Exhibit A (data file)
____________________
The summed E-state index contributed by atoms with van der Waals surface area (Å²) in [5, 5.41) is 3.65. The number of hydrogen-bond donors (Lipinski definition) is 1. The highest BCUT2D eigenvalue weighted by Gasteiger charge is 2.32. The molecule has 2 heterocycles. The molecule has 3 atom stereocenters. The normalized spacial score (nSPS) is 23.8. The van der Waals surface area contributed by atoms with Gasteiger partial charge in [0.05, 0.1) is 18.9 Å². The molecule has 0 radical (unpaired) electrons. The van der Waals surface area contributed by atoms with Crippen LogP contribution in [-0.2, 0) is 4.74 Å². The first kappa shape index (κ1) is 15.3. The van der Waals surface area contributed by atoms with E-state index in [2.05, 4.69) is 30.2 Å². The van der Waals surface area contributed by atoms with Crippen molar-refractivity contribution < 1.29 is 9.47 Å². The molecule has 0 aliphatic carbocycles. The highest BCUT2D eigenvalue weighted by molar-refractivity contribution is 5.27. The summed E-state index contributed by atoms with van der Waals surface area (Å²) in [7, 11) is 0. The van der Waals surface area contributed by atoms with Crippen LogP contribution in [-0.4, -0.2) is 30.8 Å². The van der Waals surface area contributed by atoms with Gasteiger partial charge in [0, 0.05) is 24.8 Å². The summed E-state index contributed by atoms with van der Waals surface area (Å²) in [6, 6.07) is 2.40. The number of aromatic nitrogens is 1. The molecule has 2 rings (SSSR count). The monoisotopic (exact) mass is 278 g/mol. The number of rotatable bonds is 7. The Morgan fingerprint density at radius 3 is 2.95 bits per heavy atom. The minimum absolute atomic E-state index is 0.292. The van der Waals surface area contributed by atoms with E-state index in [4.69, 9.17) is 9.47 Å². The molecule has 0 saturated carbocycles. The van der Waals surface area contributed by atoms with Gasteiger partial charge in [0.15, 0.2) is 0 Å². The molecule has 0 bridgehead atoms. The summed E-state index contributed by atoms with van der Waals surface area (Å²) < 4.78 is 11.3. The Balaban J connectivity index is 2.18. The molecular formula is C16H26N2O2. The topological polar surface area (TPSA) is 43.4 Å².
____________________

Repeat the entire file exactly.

The summed E-state index contributed by atoms with van der Waals surface area (Å²) in [5, 5.41) is 3.65. The number of hydrogen-bond donors (Lipinski definition) is 1. The highest BCUT2D eigenvalue weighted by Gasteiger charge is 2.32. The molecule has 2 heterocycles. The molecule has 3 atom stereocenters. The normalized spacial score (nSPS) is 23.8. The van der Waals surface area contributed by atoms with Gasteiger partial charge in [0.05, 0.1) is 18.9 Å². The molecule has 0 radical (unpaired) electrons. The van der Waals surface area contributed by atoms with Crippen LogP contribution in [-0.2, 0) is 4.74 Å². The first kappa shape index (κ1) is 15.3. The van der Waals surface area contributed by atoms with E-state index in [2.05, 4.69) is 30.2 Å². The van der Waals surface area contributed by atoms with Crippen molar-refractivity contribution < 1.29 is 9.47 Å². The molecule has 0 aliphatic carbocycles. The highest BCUT2D eigenvalue weighted by molar-refractivity contribution is 5.27. The summed E-state index contributed by atoms with van der Waals surface area (Å²) in [7, 11) is 0. The van der Waals surface area contributed by atoms with Crippen LogP contribution in [-0.4, -0.2) is 30.8 Å². The van der Waals surface area contributed by atoms with Gasteiger partial charge in [0, 0.05) is 24.8 Å². The summed E-state index contributed by atoms with van der Waals surface area (Å²) in [6, 6.07) is 2.40. The number of aromatic nitrogens is 1. The molecule has 2 rings (SSSR count). The monoisotopic (exact) mass is 278 g/mol. The number of rotatable bonds is 7. The Morgan fingerprint density at radius 3 is 2.95 bits per heavy atom. The minimum absolute atomic E-state index is 0.292. The van der Waals surface area contributed by atoms with E-state index in [4.69, 9.17) is 9.47 Å². The molecule has 0 saturated carbocycles. The van der Waals surface area contributed by atoms with Gasteiger partial charge in [0.15, 0.2) is 0 Å². The molecule has 0 bridgehead atoms. The summed E-state index contributed by atoms with van der Waals surface area (Å²) < 4.78 is 11.3. The Balaban J connectivity index is 2.18. The molecular formula is C16H26N2O2. The topological polar surface area (TPSA) is 43.4 Å².